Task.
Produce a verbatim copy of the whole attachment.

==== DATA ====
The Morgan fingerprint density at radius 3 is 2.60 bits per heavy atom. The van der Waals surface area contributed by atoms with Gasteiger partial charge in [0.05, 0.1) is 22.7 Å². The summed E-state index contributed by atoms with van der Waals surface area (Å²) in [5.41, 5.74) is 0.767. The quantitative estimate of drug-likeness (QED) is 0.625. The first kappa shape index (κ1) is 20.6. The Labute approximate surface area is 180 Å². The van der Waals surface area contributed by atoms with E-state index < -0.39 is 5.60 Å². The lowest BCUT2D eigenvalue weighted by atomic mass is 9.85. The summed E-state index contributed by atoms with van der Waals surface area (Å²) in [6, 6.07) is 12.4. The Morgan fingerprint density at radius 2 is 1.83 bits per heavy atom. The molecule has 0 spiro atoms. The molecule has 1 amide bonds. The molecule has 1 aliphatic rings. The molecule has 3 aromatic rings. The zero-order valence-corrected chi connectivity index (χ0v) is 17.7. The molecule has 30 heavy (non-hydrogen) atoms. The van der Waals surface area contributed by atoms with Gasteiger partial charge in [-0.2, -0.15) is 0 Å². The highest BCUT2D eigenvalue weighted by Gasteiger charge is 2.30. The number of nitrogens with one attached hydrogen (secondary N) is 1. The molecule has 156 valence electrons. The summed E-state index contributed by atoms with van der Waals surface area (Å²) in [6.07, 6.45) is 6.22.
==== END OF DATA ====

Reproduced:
The Morgan fingerprint density at radius 3 is 2.60 bits per heavy atom. The van der Waals surface area contributed by atoms with Gasteiger partial charge in [0.05, 0.1) is 22.7 Å². The summed E-state index contributed by atoms with van der Waals surface area (Å²) in [5.41, 5.74) is 0.767. The quantitative estimate of drug-likeness (QED) is 0.625. The first kappa shape index (κ1) is 20.6. The Labute approximate surface area is 180 Å². The van der Waals surface area contributed by atoms with E-state index < -0.39 is 5.60 Å². The lowest BCUT2D eigenvalue weighted by atomic mass is 9.85. The summed E-state index contributed by atoms with van der Waals surface area (Å²) in [6, 6.07) is 12.4. The Morgan fingerprint density at radius 2 is 1.83 bits per heavy atom. The molecule has 0 spiro atoms. The molecule has 1 amide bonds. The molecule has 1 aliphatic rings. The molecule has 3 aromatic rings. The zero-order valence-corrected chi connectivity index (χ0v) is 17.7. The molecule has 30 heavy (non-hydrogen) atoms. The van der Waals surface area contributed by atoms with Gasteiger partial charge in [-0.2, -0.15) is 0 Å². The highest BCUT2D eigenvalue weighted by Gasteiger charge is 2.30. The number of nitrogens with one attached hydrogen (secondary N) is 1. The molecule has 156 valence electrons. The summed E-state index contributed by atoms with van der Waals surface area (Å²) in [6.07, 6.45) is 6.22.